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After $1 billion in liquidations on crypto’s 'Black Monday,' selling wanes ahead of FOMC

·Senior Reporter
·3 min read
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Cryptocurrency sell-offs continued through Tuesday morning, with drawdowns waning after the sector’s “Black Monday” saw over $1 billion in crypto derivatives liquidated over a 24 hour period according to data from Coinglass.

Overall, the total crypto market cap has lost more than two-thirds of its value since peaking in November, according to Coinmarketcap, falling from $3 trillion at its apex to $952 billion as of Tuesday 11 am New York time.

After briefly dipping to $20,950 per unit early Tuesday morning, the bitcoin (BTC-USD) price has settled at $22,652, a loss of 5.2% in the last 24 hours according to Coinmarketcap.

Meanwhile, ether (ETH-USD) trades at $1,236 per coin, a 1.31% gain on the day after seeing some of the worst losses of major cryptocurrencies Sunday through Monday.

According to DeFi Llama, the total market capitalization of stablecoins is currently $158 billion, down 16.4% from its May 1 peak of $189 billion, a 1% loss on the day.

Analysts remain extremely cautious as investors await the Federal Reserve’s Wednesday FOMC meeting and press conference.

“If Wall Street gets a very hawkish decision and press conference, Treasury yields and the dollar could surge once again and that would test the line in the sand many crypto traders have drawn,” noted Edward Moya, senior market analyst at Oanda.

“If Bitcoin breaks below the $20,000 level, support might not emerge until the $17,000 level. Another crypto plunge might not see major support until the 2019 summer high around the $14,000 level,” Moya went on to say.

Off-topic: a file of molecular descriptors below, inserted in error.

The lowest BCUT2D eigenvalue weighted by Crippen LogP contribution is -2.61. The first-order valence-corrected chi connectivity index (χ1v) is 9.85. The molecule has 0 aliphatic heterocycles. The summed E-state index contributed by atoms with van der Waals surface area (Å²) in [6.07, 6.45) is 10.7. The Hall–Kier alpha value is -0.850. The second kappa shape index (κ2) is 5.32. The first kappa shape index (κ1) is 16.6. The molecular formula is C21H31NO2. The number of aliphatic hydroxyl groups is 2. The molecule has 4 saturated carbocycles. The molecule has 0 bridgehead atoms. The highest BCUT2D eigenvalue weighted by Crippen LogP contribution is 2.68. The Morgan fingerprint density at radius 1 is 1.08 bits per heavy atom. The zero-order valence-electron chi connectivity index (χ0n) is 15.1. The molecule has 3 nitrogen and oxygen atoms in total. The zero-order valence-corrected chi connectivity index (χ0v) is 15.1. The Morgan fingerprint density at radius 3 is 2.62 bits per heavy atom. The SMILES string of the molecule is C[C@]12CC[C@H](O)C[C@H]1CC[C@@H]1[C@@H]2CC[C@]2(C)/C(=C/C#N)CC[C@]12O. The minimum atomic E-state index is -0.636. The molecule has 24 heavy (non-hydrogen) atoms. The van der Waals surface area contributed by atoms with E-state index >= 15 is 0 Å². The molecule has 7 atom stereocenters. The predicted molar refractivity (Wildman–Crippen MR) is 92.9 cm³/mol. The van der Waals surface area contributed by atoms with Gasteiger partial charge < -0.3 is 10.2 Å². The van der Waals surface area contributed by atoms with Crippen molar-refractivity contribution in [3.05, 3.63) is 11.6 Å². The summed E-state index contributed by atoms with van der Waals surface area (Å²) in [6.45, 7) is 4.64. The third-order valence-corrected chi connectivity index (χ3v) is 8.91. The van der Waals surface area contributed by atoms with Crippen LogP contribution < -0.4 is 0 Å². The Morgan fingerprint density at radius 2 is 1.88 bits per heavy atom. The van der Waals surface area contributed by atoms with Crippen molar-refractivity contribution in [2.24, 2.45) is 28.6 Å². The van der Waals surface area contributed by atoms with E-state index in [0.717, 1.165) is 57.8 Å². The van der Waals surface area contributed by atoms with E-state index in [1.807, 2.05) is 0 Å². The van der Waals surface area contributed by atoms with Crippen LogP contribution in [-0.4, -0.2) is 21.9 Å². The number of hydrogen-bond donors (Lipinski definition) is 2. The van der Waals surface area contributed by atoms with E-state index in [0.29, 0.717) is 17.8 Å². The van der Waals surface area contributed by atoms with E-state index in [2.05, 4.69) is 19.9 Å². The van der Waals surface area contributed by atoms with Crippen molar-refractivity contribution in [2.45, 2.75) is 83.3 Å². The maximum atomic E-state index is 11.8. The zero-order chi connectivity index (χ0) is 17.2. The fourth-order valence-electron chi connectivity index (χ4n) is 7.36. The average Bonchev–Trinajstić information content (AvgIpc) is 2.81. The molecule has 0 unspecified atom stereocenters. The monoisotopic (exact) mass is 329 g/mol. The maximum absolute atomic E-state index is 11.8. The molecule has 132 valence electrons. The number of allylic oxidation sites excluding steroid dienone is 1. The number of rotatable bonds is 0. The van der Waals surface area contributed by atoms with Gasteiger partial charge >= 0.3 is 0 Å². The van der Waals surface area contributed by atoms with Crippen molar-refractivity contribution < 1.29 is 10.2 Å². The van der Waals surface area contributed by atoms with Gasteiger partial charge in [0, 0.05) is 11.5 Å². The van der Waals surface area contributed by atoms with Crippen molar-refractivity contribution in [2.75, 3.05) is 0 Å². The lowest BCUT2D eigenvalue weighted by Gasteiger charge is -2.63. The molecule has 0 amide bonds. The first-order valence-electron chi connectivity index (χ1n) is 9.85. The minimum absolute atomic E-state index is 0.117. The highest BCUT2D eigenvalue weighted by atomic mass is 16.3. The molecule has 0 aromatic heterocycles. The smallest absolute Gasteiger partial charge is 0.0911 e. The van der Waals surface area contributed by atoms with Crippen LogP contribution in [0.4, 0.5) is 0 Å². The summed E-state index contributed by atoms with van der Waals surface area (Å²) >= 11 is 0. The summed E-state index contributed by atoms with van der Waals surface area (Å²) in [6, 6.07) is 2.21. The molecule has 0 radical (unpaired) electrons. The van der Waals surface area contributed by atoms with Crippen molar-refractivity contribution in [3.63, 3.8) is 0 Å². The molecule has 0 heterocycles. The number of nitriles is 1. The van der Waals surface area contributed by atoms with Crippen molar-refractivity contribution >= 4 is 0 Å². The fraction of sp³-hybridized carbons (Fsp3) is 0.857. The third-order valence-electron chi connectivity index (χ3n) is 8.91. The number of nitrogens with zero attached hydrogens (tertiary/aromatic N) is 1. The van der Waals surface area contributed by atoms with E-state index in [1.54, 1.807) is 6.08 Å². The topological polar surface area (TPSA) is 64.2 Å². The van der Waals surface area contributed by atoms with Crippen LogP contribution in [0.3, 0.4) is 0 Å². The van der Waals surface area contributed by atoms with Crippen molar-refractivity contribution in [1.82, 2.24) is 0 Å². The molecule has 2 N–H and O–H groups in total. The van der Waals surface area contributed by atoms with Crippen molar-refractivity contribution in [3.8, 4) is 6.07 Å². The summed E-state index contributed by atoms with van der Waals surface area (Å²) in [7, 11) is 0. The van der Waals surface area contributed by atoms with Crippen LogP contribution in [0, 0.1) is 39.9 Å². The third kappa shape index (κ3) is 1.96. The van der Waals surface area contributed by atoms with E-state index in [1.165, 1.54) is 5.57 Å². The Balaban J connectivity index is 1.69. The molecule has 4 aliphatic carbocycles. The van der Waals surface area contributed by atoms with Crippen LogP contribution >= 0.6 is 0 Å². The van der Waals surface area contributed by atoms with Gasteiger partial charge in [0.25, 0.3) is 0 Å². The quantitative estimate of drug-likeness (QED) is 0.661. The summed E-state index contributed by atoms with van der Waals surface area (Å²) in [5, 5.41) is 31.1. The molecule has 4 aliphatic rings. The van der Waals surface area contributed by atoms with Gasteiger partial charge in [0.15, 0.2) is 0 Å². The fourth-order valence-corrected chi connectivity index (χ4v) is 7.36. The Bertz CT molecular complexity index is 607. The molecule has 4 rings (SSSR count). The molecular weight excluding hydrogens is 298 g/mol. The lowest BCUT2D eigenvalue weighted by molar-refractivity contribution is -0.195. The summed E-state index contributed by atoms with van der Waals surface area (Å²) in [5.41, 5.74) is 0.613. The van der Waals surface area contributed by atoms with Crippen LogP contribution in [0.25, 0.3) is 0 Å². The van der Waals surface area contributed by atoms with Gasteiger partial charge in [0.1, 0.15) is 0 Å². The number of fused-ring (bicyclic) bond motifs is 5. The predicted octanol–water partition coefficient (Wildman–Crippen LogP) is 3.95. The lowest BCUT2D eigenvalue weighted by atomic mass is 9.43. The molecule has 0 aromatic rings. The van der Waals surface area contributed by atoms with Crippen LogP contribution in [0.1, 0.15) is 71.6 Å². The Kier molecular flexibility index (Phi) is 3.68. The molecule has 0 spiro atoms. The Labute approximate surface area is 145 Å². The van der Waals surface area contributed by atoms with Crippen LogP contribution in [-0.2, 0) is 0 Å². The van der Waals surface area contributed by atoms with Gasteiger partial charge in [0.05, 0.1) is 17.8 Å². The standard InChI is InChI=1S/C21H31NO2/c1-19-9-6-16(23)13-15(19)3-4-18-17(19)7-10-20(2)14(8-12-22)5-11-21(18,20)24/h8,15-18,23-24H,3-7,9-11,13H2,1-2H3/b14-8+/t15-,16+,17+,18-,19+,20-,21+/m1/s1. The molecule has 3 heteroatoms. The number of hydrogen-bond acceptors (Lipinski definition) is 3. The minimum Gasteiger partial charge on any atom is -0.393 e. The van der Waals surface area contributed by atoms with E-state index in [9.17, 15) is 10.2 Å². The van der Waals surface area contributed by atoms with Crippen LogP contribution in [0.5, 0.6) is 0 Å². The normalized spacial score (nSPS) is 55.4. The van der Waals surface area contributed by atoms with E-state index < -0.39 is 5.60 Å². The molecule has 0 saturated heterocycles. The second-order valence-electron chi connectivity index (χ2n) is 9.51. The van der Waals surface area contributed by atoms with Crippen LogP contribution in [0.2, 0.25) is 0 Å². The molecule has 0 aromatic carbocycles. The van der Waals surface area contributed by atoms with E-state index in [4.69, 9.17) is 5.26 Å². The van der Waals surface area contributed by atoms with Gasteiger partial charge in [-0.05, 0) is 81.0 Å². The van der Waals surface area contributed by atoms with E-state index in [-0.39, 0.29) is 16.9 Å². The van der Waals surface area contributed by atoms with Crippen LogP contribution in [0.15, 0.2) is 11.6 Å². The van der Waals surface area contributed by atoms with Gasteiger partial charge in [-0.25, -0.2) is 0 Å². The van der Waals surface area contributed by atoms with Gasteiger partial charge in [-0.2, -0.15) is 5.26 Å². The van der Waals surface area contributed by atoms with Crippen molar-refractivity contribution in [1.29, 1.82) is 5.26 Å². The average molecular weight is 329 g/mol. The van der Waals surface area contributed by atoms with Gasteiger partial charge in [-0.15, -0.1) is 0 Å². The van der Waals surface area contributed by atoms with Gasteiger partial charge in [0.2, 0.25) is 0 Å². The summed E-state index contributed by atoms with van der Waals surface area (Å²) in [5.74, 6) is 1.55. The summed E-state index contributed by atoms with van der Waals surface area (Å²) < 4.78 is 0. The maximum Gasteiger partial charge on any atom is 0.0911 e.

Also drawing headlines on Tuesday was an announcement from Coinbase (COIN) that the company would be laying off 1,100 employees, or 18% of its workforce, in a bid to remain financially sound.

“We appear to be entering a recession after a 10+ year economic boom," Coinbase founder and CEO Brian Armstrong said this morning in a blog post. "A recession could lead to another crypto winter, and could last for an extended period. In past crypto winters, trading revenue (our largest revenue source) has declined significantly."

People watch as the logo for Coinbase Global Inc, the biggest U.S. cryptocurrency exchange, is displayed on the Nasdaq MarketSite jumbotron at Times Square in New York, U.S., April 14, 2021. REUTERS/Shannon Stapleton
People watch as the logo for Coinbase Global Inc, the biggest U.S. cryptocurrency exchange, is displayed on the Nasdaq MarketSite jumbotron at Times Square in New York, U.S., April 14, 2021. REUTERS/Shannon Stapleton

The major crypto exchange is the latest of crypto firms announcing layoffs including competitor exchanges Gemini and Crypto.com as well as the lender BlockFi, which have all named “crypto winter” as the primary reason for the cuts.

In addition to the Fed announcement, traders are also waiting for more clarity on issues related to Celsius Network’s solvency, Noelle Acheson, head of insights with Genesis Trading told Yahoo Finance.

Since pausing withdrawals Sunday evening, the crypto lender has “become a forced seller of other assets” according to Acheson.

“The market is still digesting what this could mean,” she said, adding that even if the firm reopens withdrawals, Celsius could see a wave of redemptions that could trigger further selling.

Here's a roundup of other crypto movers.

Major cryptocurrencies such as Solana (SOL-USD), up about 6%, Cardano’s ADA token (ADA-USD), up around 4%, Chainlink (LINK-USD), up 15%, Polkadot's DOT token (DOT-USD), up 5%, and Avalanche's AVAX token (AVAX-USD), up 1%, have all seen gains on the day.

Like bitcoin, sell offs continue for Binance's BNB token (BNB-USD) down 1%, Tron (TRX-USD), down 9%, and Polygon's MATIC token (MATIC-USD), down over 3%.

David Hollerith covers cryptocurrency for Yahoo Finance. Follow him @dshollers.

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